Figure 1
figure 1

TCDD with Gasteiger partial charges added using Chimera version 1.1118.

Homology modeling, structure refinement and validation

To date, there are no experimental structural data available for the mVEGFR1. To elucidate the structural insight of mVEGFR1, we predicted the three-dimensional structure using homology modeling (Fig. 2A) based on the template structure of hVEGFR1 in complex with a ligand (PDB ID: 3HNG). For hVEGFR1, the X-ray crystal structure of placental growth factor in complex with domain 2 of VEGFR131 downloaded from protein databank (PDB ID: 1RV6) was considered for our study (Fig. 2B). The generated three-dimensional model for mVEGFR1 was validated using the Ramachandran plot. Results from Ramachandran plot analysis showed 97.8% of the residues (352 amino acids) in favoured region, 1.9% of the residues (7 amino acids) in allowed region and 0.3% of the residues (1 amino acid) in outlier region (Fig. S2A). One of the parameter to represent and measure the overall quality and deviation of the total energy of the protein structure is Z-score which is dependent upon the length of protein28. Results from PROSA web analysis showed the Z-score of the mVEGFR1 is displayed in the plot with a dark black point (Fig. S2B). The Z-score value of the generated mVEGFR1 model is −6.37, which is within the acceptable range −10 to 10 and is located within the space of proteins related to the NMR and X-ray (Fig. S2B). This is very close to the Z score value −7.44 of the template structure (3HNG) indicating that the generated model is reliable and close to the experimentally elucidated structure (Fig. S2B). Another stereochemical test to assess the quality of a modelled structure is ERRAT, which analyses the dimension of structural error for each residue and statistics of non-bonded interactions between different atoms in a 3D Structure model. Results from ERRAT plot analysis showed an overall quality factor of 80.240 indicating that the generated model is stable and reliable (Fig. S2C). Overall, the results from structure validation parameters demonstrated that the generated 3D model for mVEGFR1 is reliable for our study (Fig. S2A–C).

Figure 2
figure 2

Three-dimensional structure of VEGFR1. (A) Represent the three-dimensional structure of mouse VEGFR1 generated using homology modeling (B) Represent the X-ray crystal structure of human VEGFR1 domain 2 from PDB (PDB ID: 1RV6, chain X). Helices were represented in dim grey; Beta sheets were represented in corn flower blue; Coils were represented in grey color; VEGFR1 protein is represented in ribbon.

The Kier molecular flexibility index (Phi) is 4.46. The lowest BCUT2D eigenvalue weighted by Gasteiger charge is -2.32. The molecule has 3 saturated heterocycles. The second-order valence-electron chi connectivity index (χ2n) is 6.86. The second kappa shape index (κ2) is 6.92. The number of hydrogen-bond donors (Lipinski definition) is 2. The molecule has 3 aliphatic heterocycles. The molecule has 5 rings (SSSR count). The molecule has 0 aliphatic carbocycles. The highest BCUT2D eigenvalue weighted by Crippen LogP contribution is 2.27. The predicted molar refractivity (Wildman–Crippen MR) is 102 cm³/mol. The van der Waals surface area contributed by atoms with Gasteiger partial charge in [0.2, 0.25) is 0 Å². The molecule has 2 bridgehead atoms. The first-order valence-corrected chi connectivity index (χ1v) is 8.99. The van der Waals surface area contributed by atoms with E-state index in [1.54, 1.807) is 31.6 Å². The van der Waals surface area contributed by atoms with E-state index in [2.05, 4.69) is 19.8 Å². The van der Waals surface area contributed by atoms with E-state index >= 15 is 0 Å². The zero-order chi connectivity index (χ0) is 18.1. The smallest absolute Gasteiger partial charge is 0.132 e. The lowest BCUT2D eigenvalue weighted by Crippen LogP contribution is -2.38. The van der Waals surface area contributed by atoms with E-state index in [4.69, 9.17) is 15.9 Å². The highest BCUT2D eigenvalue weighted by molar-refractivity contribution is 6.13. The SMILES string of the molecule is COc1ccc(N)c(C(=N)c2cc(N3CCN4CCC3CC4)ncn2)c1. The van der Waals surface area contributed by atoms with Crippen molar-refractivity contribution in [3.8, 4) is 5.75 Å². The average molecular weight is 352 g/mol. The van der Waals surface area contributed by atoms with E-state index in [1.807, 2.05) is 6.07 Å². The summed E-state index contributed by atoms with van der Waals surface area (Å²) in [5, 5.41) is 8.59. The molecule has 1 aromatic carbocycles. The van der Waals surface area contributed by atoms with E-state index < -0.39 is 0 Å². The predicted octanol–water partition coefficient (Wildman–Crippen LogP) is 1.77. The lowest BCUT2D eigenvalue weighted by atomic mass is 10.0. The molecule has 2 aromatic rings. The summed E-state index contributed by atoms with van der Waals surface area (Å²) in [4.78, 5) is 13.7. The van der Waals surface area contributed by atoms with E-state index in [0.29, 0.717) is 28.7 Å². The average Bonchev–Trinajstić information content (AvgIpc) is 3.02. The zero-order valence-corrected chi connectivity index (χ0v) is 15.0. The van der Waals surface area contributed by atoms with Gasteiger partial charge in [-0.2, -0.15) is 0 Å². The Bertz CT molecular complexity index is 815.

Identification of binding pocket amino acid residues for mouse and human VEGFR1

Residues in the crystallographic structures of proteins containing existing or predicted binding pockets play a key role in predicting the binding pocket for the new targets receptors and can be used as an input for such predictions32. It is known that toxicities induced by TCDD are mediated through AhR, a ligand-activated transcription factor belonging to the basic helix-loop-helix-PAS family30. Among the different domains of AhR, ligand binding domain plays a key role in binding to the TCDD33,34. Therefore, initially we aligned the sequences of mVEGFR1 and hVEGFR1 with that of the AhR ligand binding domain to predict the conserved amino acids and calculated the total number of atoms belonging to these amino acids, TCa (Supplementary Table S3). To identify the pocket sites and to elucidate the atoms and amino acids lining each pocket, we used three binding pocket prediction servers: CastP, a web server35; Active site, an online server which calculates different cavity sites of a protein and analyses the xyz coordinates on the cavity; and FTsite, a web based server that calculates the binding site residues using solvent mapping algorithm36,37. Scoring results (Supplementary Data 1), of CastP and Active site servers were provided in the Supplementary Tables S4 and S5. Results from FTsite were shown in the Supplementary Fig. S3A,B. Molecular surface representation of pocket residues predicted using scoring function is provided in the Supplementary Fig. 4C,D.

Molecular docking studies

We performed molecular docking studies to test whether TCDD shows affinity and inhibitory activity towards the mouse and human VEGFR1 in the pockets predicted using scoring function. Results from molecular docking studies showed that TCDD interacts with mVEGFR1 with a binding energy of −7.41 kcal/mol and inhibition constant Ki of 3.68 µM and it interacts with the hVEGFR1 with a binding energy of −6.59 kcal/mol and estimated inhibition constant Ki of 14.8 µM. Results showed that TCDD forms hydrogen bonding interactions with the side chains of Ser 169 residue in mVEGFR1 and with the side chains of Thr 210 residue in hVEGFR1 (Fig. 3). These results indicated that TCDD has stronger binding affinity towards mVEGFR1 compared to hVEGFR1. Further, crystal structure of mVEGFR1 is not available and only a part of mVEGFR1 as recombinant mouse soluble VEGFR-1D7/Fc chimera is available38,39. Therefore, we conducted experimental studies followed by molecular dynamic simulations on hVEGFR1.

Figure 3
figure 3